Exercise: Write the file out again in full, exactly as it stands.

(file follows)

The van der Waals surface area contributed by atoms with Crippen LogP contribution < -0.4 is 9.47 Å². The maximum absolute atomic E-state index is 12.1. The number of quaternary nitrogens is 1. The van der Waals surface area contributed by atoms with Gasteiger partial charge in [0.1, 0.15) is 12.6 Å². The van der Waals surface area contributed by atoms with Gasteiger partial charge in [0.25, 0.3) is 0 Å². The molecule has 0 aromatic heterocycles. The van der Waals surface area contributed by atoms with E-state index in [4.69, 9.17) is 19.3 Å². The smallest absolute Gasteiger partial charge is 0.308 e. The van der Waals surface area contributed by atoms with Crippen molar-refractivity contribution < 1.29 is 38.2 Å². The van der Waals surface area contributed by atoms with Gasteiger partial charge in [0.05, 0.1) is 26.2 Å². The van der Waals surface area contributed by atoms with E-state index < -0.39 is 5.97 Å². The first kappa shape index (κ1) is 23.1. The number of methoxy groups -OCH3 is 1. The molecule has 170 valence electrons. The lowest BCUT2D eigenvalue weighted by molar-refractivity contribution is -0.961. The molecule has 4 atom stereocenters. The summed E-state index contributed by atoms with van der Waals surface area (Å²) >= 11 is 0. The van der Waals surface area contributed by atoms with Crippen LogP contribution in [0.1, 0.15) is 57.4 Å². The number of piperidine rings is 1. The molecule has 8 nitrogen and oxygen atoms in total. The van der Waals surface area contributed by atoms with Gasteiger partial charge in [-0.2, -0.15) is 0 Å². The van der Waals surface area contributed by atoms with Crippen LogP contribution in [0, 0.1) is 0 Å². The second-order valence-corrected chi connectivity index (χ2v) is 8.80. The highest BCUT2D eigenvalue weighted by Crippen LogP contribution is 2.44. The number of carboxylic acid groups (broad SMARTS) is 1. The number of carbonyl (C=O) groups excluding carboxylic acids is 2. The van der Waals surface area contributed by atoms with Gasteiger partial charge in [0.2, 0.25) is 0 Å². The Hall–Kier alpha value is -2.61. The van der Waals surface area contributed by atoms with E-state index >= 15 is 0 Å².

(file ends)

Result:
The van der Waals surface area contributed by atoms with Crippen LogP contribution < -0.4 is 9.47 Å². The maximum absolute atomic E-state index is 12.1. The number of quaternary nitrogens is 1. The van der Waals surface area contributed by atoms with Gasteiger partial charge in [0.1, 0.15) is 12.6 Å². The van der Waals surface area contributed by atoms with Gasteiger partial charge in [0.25, 0.3) is 0 Å². The molecule has 0 aromatic heterocycles. The van der Waals surface area contributed by atoms with E-state index in [4.69, 9.17) is 19.3 Å². The smallest absolute Gasteiger partial charge is 0.308 e. The van der Waals surface area contributed by atoms with Crippen molar-refractivity contribution < 1.29 is 38.2 Å². The van der Waals surface area contributed by atoms with Gasteiger partial charge in [0.05, 0.1) is 26.2 Å². The van der Waals surface area contributed by atoms with E-state index < -0.39 is 5.97 Å². The first kappa shape index (κ1) is 23.1. The number of methoxy groups -OCH3 is 1. The molecule has 170 valence electrons. The lowest BCUT2D eigenvalue weighted by molar-refractivity contribution is -0.961. The molecule has 4 atom stereocenters. The summed E-state index contributed by atoms with van der Waals surface area (Å²) >= 11 is 0. The van der Waals surface area contributed by atoms with Crippen LogP contribution in [0.1, 0.15) is 57.4 Å². The number of piperidine rings is 1. The molecule has 8 nitrogen and oxygen atoms in total. The van der Waals surface area contributed by atoms with Gasteiger partial charge in [-0.2, -0.15) is 0 Å². The van der Waals surface area contributed by atoms with Crippen LogP contribution in [0, 0.1) is 0 Å². The second-order valence-corrected chi connectivity index (χ2v) is 8.80. The highest BCUT2D eigenvalue weighted by Crippen LogP contribution is 2.44. The number of carboxylic acid groups (broad SMARTS) is 1. The number of carbonyl (C=O) groups excluding carboxylic acids is 2. The van der Waals surface area contributed by atoms with Gasteiger partial charge in [0.2, 0.25) is 0 Å². The Hall–Kier alpha value is -2.61. The van der Waals surface area contributed by atoms with E-state index >= 15 is 0 Å².